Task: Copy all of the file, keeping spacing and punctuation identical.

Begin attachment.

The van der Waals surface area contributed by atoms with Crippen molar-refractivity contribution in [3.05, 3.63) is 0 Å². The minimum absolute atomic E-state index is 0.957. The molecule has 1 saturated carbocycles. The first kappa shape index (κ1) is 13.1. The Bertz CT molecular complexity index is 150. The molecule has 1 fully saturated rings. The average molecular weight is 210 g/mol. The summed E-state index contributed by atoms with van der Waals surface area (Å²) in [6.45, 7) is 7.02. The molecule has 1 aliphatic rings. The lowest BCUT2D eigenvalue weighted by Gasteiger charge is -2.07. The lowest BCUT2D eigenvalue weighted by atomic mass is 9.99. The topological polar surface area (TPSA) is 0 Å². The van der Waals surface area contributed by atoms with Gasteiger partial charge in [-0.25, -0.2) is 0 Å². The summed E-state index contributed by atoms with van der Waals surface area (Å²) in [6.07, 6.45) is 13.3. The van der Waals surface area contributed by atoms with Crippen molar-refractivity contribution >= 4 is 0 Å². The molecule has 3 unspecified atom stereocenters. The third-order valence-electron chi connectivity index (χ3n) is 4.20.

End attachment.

The van der Waals surface area contributed by atoms with Crippen molar-refractivity contribution in [3.05, 3.63) is 0 Å². The minimum absolute atomic E-state index is 0.957. The molecule has 1 saturated carbocycles. The first kappa shape index (κ1) is 13.1. The Bertz CT molecular complexity index is 150. The molecule has 1 fully saturated rings. The average molecular weight is 210 g/mol. The summed E-state index contributed by atoms with van der Waals surface area (Å²) in [6.45, 7) is 7.02. The molecule has 1 aliphatic rings. The lowest BCUT2D eigenvalue weighted by Gasteiger charge is -2.07. The lowest BCUT2D eigenvalue weighted by atomic mass is 9.99. The topological polar surface area (TPSA) is 0 Å². The van der Waals surface area contributed by atoms with Gasteiger partial charge in [-0.25, -0.2) is 0 Å². The summed E-state index contributed by atoms with van der Waals surface area (Å²) in [6.07, 6.45) is 13.3. The van der Waals surface area contributed by atoms with Crippen molar-refractivity contribution >= 4 is 0 Å². The molecule has 3 unspecified atom stereocenters. The third-order valence-electron chi connectivity index (χ3n) is 4.20.